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The Complete Aubrey/Maturin Novels (Vol. 5 volumes) Hardcover – November 8, 2016
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“No writer alive can move one as O’Brian can. . . . He is the master.” (Kevin Myers - Irish Press)
““[O’Brian’s novels] will outlive most of today’s putative literary gems as Sherlock Holmes has outlived Bulwer-Lytton, as Mark Twain has outlived Charles Reade.” (David Mamet - New York Times)
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Top Customer Reviews
An omnibus edition of the series is a welcome notion, given the shelf space required by 20 volumes (even in paperback)! While I am no connoisseur of typefaces, the font used in re-setting the text is 'cleaner' and more attractive than the one used previously -- which is extremely important if you plan to traverse the 6500-plus pages of the omnibus edition!
But I have a major reservation with Norton's omnibus edition: there is little evidence that the publishers bothered to proofread their newly re-set text. Not only are there the usual, minor misspellings (like 'sorpething' instead of 'something'), but some far more problematic ones -- the kind that leave you with the nagging feeling: "surely O'Brian didn't write that." My favorite (so far) is in Book Two (Post Captain), which describes Canning's "great delighted laugh, a crowing noise that rose from a deep ass..." (see page 738). Checking the text of the previous hardback and paperback edition confirmed that O'Brian referred to Canning's vocal range ("bass"), not his nether regions.Read more ›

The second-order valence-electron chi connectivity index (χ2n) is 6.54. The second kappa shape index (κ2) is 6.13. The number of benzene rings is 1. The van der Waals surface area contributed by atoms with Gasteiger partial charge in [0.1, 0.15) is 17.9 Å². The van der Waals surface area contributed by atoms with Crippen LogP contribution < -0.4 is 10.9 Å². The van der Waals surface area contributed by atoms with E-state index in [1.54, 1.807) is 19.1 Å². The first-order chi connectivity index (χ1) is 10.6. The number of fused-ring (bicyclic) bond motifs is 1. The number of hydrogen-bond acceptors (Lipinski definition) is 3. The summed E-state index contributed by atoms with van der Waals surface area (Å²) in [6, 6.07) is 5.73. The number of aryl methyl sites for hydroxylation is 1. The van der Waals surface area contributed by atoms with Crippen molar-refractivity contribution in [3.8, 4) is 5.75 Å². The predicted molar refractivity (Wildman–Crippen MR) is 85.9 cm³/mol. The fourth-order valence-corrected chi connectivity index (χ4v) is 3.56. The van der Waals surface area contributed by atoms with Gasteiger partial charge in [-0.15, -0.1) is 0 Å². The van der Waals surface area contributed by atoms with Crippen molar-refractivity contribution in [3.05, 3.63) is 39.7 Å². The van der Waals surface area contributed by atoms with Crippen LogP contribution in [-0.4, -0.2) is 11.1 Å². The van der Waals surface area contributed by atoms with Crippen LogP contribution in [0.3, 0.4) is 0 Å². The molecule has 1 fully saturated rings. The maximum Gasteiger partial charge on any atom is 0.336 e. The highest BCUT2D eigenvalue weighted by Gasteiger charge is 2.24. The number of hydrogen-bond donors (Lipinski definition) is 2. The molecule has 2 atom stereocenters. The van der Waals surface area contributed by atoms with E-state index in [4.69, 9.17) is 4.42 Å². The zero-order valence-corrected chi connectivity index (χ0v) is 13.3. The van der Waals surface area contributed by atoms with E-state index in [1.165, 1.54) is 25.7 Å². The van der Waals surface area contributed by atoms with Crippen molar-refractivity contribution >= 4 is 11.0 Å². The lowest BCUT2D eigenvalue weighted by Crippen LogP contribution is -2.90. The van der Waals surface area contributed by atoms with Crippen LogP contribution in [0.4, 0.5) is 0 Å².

What passed for galleys were obviously scanned and digitized by a pack of non-caring, barely English-speaking pinchpennies. It is obvious that little or no effort was made to proof pages once the scanners had done their worst, turning words like "home" into "horne" and phrases like "not sail or spar" into "not sailor spar." Almost every page is sprinkled with nonsensical punctuation, the obvious and predictable result of detritus that any self-respecting digitizer would have cleaned from equipment or copy before beginning each scan. Worse, paragraphs are wrongly divided, so that O'Brian's lively dialogue becomes difficult -- at times impossible -- to follow.
In their original form, O'Brian's finely crafted phrases read as if one were hearing a tale spoken aloud by a master storyteller. In Norton's compilation, O'Brian's magic is turned to clunkery at best and gibberish at worst.
O'Brian is a genius. Read his work. But not in this edition. If you know people who work at Norton, teach your dog to lift his leg on their shoes.
Most Recent Customer Reviews
Wonderful books and stories. Not sure anyone has done better for this sort of book.Published 1 month ago by David
Have read all the books twice. I plan to start them again in five years. A treat.Published 2 months ago by Michaelby
If you love the sea you'll love these novels- the author's passion comes through his fiction. It's that simple.Published 3 months ago by thirdtwin
Really grateful to be able to get the entire series in one set. Many thanksPublished 3 months ago by L. D. Deneault
Thoroughly enjoy reading and rereading the series, a ripping good yarn!Published 10 months ago by Amazon Customer